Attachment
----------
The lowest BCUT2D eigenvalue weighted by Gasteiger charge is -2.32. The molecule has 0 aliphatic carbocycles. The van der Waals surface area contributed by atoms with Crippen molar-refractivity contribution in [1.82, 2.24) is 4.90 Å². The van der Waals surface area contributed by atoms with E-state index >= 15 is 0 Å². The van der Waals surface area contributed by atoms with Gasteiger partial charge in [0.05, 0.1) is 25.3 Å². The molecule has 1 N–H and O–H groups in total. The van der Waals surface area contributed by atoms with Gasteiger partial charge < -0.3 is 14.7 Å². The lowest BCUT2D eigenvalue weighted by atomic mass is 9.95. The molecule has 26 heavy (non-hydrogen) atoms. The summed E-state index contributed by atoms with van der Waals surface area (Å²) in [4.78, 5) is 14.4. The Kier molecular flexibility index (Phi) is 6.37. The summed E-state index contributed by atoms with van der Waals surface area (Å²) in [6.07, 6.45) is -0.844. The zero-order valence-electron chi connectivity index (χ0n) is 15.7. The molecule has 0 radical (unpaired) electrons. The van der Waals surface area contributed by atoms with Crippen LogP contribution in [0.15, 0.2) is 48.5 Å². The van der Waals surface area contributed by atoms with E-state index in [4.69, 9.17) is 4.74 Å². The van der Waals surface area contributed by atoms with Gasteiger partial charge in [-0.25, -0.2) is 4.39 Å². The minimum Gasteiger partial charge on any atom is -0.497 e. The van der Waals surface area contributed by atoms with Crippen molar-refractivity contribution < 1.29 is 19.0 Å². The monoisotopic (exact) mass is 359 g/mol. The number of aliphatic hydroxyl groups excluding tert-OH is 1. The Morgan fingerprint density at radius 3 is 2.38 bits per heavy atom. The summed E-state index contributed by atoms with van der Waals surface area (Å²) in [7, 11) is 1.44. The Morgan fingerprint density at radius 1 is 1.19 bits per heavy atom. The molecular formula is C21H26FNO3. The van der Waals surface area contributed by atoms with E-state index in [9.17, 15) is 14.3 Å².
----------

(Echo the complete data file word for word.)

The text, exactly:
The lowest BCUT2D eigenvalue weighted by Gasteiger charge is -2.32. The molecule has 0 aliphatic carbocycles. The van der Waals surface area contributed by atoms with Crippen molar-refractivity contribution in [1.82, 2.24) is 4.90 Å². The van der Waals surface area contributed by atoms with E-state index >= 15 is 0 Å². The van der Waals surface area contributed by atoms with Gasteiger partial charge in [0.05, 0.1) is 25.3 Å². The molecule has 1 N–H and O–H groups in total. The van der Waals surface area contributed by atoms with Gasteiger partial charge < -0.3 is 14.7 Å². The lowest BCUT2D eigenvalue weighted by atomic mass is 9.95. The molecule has 26 heavy (non-hydrogen) atoms. The summed E-state index contributed by atoms with van der Waals surface area (Å²) in [4.78, 5) is 14.4. The Kier molecular flexibility index (Phi) is 6.37. The summed E-state index contributed by atoms with van der Waals surface area (Å²) in [6.07, 6.45) is -0.844. The zero-order valence-electron chi connectivity index (χ0n) is 15.7. The molecule has 0 radical (unpaired) electrons. The van der Waals surface area contributed by atoms with Crippen LogP contribution in [0.15, 0.2) is 48.5 Å². The van der Waals surface area contributed by atoms with E-state index in [4.69, 9.17) is 4.74 Å². The van der Waals surface area contributed by atoms with Gasteiger partial charge in [-0.25, -0.2) is 4.39 Å². The minimum Gasteiger partial charge on any atom is -0.497 e. The van der Waals surface area contributed by atoms with Crippen molar-refractivity contribution < 1.29 is 19.0 Å². The monoisotopic (exact) mass is 359 g/mol. The number of aliphatic hydroxyl groups excluding tert-OH is 1. The Morgan fingerprint density at radius 3 is 2.38 bits per heavy atom. The summed E-state index contributed by atoms with van der Waals surface area (Å²) in [7, 11) is 1.44. The Morgan fingerprint density at radius 1 is 1.19 bits per heavy atom. The molecular formula is C21H26FNO3. The van der Waals surface area contributed by atoms with E-state index in [9.17, 15) is 14.3 Å².